Sethi’s book covers the usual topics—credit cards, banking, investing, etc.—but with an irreverent emphasis on actually enjoying money. Sample headline: “How to spend extravagantly on the things you love and cut costs mercilessly on the things you don’t—without making an annoying budget.”
5.The Psychology Of Money
Many of you might have heard or been recommended to read this book. The Psychology of Money is a compelling, quick read that shows how the ability to achieve wealth often depends more on healthy behavioural skills than on intelligence — and that behaviour is often hard to teach. Author Morgan Housel illustrates his points through a series of short stories about people’s money-making decisions.
Housel says the book is a deeper dive into the topics he covered in his widely read 2018 report that bears the same name. Formerly a writer for The Wall Street Journal and The Motley Fool, Housel is currently a partner at venture capital firm Collaborative Fund.
Through the book’s 20 easily digestible chapters, “The Psychology of Money” gives examples of people who succeeded — and those who failed — at accumulating wealth, holding onto that wealth, and making long-term, lucrative investments. He shows how financial decisions are made based on factors like personal history, worldview, fear and pride.
6.The Little Book of Common Sense Investing
This is a book from John C. Bogle that Warren Buffett recommended is perhaps the most important one on this list for entry-level investors. “There are a few investment managers, of course, who are very good — though in the short run, it’s difficult to determine whether a great record is due to luck or talent,” Buffett wrote in 2014, as per the report, adding “Rather than listening to their siren songs, investors — large and small — should instead read ‘The Little Book of Common Sense Investing.’”
7.Rich Dad Poor Dad
This 2004 entry in Robert T. Kiyosaki’s mega-selling Rich Dad, Poor Dad series, co-authored with Sharon L. Lechter, CPA is regarded as one of the best books for teens.
In Rich Dad Poor Dad, concepts include managing assets, managing debt, and moneymaking opportunities for young people. In addition to his umpteen Rich Dad Poor Dad titles, Kiyosaki is also co-author of the 2008 book Why We Want You to Be Rich: Two Men, One Message with former President Donald Trump.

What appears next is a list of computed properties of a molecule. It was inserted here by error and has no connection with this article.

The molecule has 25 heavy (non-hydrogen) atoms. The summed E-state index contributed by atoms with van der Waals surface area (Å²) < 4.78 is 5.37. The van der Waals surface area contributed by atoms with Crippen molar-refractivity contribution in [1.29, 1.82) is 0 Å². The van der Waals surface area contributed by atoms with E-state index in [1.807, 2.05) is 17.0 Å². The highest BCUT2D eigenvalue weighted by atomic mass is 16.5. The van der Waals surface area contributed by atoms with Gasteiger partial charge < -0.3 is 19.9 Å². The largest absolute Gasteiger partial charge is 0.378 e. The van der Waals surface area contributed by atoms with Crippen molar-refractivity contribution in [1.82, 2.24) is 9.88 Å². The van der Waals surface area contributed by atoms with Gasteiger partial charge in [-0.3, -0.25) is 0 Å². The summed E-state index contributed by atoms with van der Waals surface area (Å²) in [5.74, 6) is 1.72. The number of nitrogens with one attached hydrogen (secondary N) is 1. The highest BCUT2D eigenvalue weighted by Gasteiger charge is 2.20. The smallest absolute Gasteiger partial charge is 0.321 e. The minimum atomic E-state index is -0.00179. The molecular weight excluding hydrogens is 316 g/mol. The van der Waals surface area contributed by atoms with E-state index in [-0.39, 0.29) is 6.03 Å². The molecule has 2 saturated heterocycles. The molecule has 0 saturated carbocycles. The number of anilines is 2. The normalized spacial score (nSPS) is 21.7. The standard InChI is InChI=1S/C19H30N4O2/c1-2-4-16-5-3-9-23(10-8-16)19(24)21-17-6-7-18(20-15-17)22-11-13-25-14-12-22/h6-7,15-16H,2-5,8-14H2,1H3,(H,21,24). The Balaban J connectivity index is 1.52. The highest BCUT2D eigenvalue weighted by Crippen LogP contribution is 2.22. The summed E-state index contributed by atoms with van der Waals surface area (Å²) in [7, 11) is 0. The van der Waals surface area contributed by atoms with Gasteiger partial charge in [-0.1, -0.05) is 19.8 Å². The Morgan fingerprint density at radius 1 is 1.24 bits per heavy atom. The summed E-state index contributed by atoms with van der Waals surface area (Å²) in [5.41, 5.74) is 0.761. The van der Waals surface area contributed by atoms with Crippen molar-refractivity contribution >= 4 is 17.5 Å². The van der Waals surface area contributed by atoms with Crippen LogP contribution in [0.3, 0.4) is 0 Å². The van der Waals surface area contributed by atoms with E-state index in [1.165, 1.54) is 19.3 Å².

8. The Simple Path to Wealth: Your Road Map to Financial Independence and a Rich, Free Life
This book grew out of a series of letters the author wrote to his daughter concerning various things - mostly about money and investing. The book explores aspects such as how to think about money, where traditional investing advice goes wrong, what the stock market really is, phases of your investing life and why they are not always tied to your age, and much more.
9. The Joys of Compounding: The Passionate Pursuit of Lifelong Learning
Written by chartered financial analyst Gautam Baid, The Joys of Compounding discusses principles and theories of finance based on the ideologies of financial philosophers like Ben Graham, Charlie Munger, Warren Buffett and other scholars.
Also, the book elevates the importance of simple and disciplined investing practices, such as value investing, identifying quality stocks, and acquiring insurance, in an individual’s life. With myriad examples, it proves how this very habit can compound one’s finances.
10.Broke Millennial Takes On Investing: A Beginner's Guide to Leveling Up Your Money
Another book that can turn into a great read for young aspiring investors is this one. You can learn the basics of investing, saving, and budgeting from this book while getting to know more about Lowry's personal investing journey. the book offers money lessons such as how to rebalance your investments, whether should you pay off student loans or invest, why investments are for more than just retirement, etc.